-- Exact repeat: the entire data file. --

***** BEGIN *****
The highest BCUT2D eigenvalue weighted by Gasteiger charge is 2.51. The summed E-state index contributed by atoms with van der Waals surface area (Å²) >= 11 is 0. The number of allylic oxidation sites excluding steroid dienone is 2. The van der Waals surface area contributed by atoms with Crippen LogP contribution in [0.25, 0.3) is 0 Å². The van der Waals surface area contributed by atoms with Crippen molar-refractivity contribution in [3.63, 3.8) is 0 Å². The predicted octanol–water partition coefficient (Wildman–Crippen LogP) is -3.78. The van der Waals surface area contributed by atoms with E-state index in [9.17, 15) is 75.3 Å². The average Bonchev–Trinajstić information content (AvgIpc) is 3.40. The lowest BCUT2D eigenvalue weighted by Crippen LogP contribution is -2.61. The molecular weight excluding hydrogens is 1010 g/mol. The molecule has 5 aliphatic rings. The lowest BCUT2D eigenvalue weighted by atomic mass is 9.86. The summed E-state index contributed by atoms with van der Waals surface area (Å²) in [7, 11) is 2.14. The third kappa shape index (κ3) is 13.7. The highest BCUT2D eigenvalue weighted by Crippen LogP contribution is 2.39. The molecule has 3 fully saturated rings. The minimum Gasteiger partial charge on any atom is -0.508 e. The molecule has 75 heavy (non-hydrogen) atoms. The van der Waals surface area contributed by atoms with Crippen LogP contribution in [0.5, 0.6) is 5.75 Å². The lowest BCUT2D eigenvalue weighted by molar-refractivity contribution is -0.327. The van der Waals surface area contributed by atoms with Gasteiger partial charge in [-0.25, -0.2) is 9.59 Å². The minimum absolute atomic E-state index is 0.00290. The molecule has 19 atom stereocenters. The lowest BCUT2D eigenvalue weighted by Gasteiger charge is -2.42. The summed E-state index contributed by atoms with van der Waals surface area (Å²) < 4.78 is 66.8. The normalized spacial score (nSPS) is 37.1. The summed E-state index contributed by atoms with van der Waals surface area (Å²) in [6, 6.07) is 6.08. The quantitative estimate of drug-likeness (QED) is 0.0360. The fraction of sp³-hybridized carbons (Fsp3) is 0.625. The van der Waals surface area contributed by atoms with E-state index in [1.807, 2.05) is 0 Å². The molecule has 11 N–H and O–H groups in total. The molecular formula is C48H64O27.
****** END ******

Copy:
The highest BCUT2D eigenvalue weighted by Gasteiger charge is 2.51. The summed E-state index contributed by atoms with van der Waals surface area (Å²) >= 11 is 0. The number of allylic oxidation sites excluding steroid dienone is 2. The van der Waals surface area contributed by atoms with Crippen LogP contribution in [0.25, 0.3) is 0 Å². The van der Waals surface area contributed by atoms with Crippen molar-refractivity contribution in [3.63, 3.8) is 0 Å². The predicted octanol–water partition coefficient (Wildman–Crippen LogP) is -3.78. The van der Waals surface area contributed by atoms with E-state index in [9.17, 15) is 75.3 Å². The average Bonchev–Trinajstić information content (AvgIpc) is 3.40. The lowest BCUT2D eigenvalue weighted by Crippen LogP contribution is -2.61. The molecular weight excluding hydrogens is 1010 g/mol. The molecule has 5 aliphatic rings. The lowest BCUT2D eigenvalue weighted by atomic mass is 9.86. The summed E-state index contributed by atoms with van der Waals surface area (Å²) in [7, 11) is 2.14. The third kappa shape index (κ3) is 13.7. The highest BCUT2D eigenvalue weighted by Crippen LogP contribution is 2.39. The molecule has 3 fully saturated rings. The minimum Gasteiger partial charge on any atom is -0.508 e. The molecule has 75 heavy (non-hydrogen) atoms. The van der Waals surface area contributed by atoms with Crippen LogP contribution in [0.5, 0.6) is 5.75 Å². The lowest BCUT2D eigenvalue weighted by molar-refractivity contribution is -0.327. The van der Waals surface area contributed by atoms with Gasteiger partial charge in [-0.25, -0.2) is 9.59 Å². The minimum absolute atomic E-state index is 0.00290. The molecule has 19 atom stereocenters. The lowest BCUT2D eigenvalue weighted by Gasteiger charge is -2.42. The summed E-state index contributed by atoms with van der Waals surface area (Å²) < 4.78 is 66.8. The normalized spacial score (nSPS) is 37.1. The summed E-state index contributed by atoms with van der Waals surface area (Å²) in [6, 6.07) is 6.08. The quantitative estimate of drug-likeness (QED) is 0.0360. The fraction of sp³-hybridized carbons (Fsp3) is 0.625. The van der Waals surface area contributed by atoms with E-state index in [1.807, 2.05) is 0 Å². The molecule has 11 N–H and O–H groups in total. The molecular formula is C48H64O27.